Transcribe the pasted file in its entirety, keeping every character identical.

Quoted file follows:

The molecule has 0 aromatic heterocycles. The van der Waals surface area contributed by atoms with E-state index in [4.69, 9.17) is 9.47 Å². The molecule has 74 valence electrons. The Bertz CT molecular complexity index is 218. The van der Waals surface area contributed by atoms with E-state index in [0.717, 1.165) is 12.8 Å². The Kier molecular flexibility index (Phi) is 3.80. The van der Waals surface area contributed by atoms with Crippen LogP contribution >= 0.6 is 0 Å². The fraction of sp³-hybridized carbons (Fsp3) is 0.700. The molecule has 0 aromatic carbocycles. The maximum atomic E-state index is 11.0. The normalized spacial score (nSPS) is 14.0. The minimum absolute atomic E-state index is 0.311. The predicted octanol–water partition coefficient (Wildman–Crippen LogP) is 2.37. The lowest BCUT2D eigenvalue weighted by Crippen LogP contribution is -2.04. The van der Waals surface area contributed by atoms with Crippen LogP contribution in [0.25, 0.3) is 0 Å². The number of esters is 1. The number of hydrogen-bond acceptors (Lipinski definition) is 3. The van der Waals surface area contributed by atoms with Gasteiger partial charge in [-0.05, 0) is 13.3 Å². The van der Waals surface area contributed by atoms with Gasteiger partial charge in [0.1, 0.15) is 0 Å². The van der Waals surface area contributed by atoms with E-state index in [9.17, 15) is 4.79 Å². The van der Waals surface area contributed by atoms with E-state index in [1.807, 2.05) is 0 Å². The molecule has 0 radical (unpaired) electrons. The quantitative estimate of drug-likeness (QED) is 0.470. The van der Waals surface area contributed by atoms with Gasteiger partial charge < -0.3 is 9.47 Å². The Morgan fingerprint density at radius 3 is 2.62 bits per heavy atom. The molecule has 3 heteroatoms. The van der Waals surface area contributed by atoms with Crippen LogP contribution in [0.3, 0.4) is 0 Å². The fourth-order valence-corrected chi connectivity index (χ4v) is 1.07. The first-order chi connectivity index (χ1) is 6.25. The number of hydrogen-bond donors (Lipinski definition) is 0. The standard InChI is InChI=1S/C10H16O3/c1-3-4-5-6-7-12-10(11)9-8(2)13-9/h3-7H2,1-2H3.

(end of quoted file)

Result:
The molecule has 0 aromatic heterocycles. The van der Waals surface area contributed by atoms with E-state index in [4.69, 9.17) is 9.47 Å². The molecule has 74 valence electrons. The Bertz CT molecular complexity index is 218. The van der Waals surface area contributed by atoms with E-state index in [0.717, 1.165) is 12.8 Å². The Kier molecular flexibility index (Phi) is 3.80. The van der Waals surface area contributed by atoms with Crippen LogP contribution >= 0.6 is 0 Å². The fraction of sp³-hybridized carbons (Fsp3) is 0.700. The molecule has 0 aromatic carbocycles. The maximum atomic E-state index is 11.0. The normalized spacial score (nSPS) is 14.0. The minimum absolute atomic E-state index is 0.311. The predicted octanol–water partition coefficient (Wildman–Crippen LogP) is 2.37. The lowest BCUT2D eigenvalue weighted by Crippen LogP contribution is -2.04. The van der Waals surface area contributed by atoms with Crippen LogP contribution in [0.25, 0.3) is 0 Å². The number of esters is 1. The number of hydrogen-bond acceptors (Lipinski definition) is 3. The van der Waals surface area contributed by atoms with Gasteiger partial charge in [-0.05, 0) is 13.3 Å². The van der Waals surface area contributed by atoms with Gasteiger partial charge in [0.1, 0.15) is 0 Å². The van der Waals surface area contributed by atoms with E-state index in [9.17, 15) is 4.79 Å². The van der Waals surface area contributed by atoms with E-state index in [1.807, 2.05) is 0 Å². The molecule has 0 radical (unpaired) electrons. The quantitative estimate of drug-likeness (QED) is 0.470. The van der Waals surface area contributed by atoms with Gasteiger partial charge < -0.3 is 9.47 Å². The Morgan fingerprint density at radius 3 is 2.62 bits per heavy atom. The molecule has 3 heteroatoms. The van der Waals surface area contributed by atoms with Crippen LogP contribution in [0.3, 0.4) is 0 Å². The fourth-order valence-corrected chi connectivity index (χ4v) is 1.07. The first-order chi connectivity index (χ1) is 6.25. The number of hydrogen-bond donors (Lipinski definition) is 0. The standard InChI is InChI=1S/C10H16O3/c1-3-4-5-6-7-12-10(11)9-8(2)13-9/h3-7H2,1-2H3.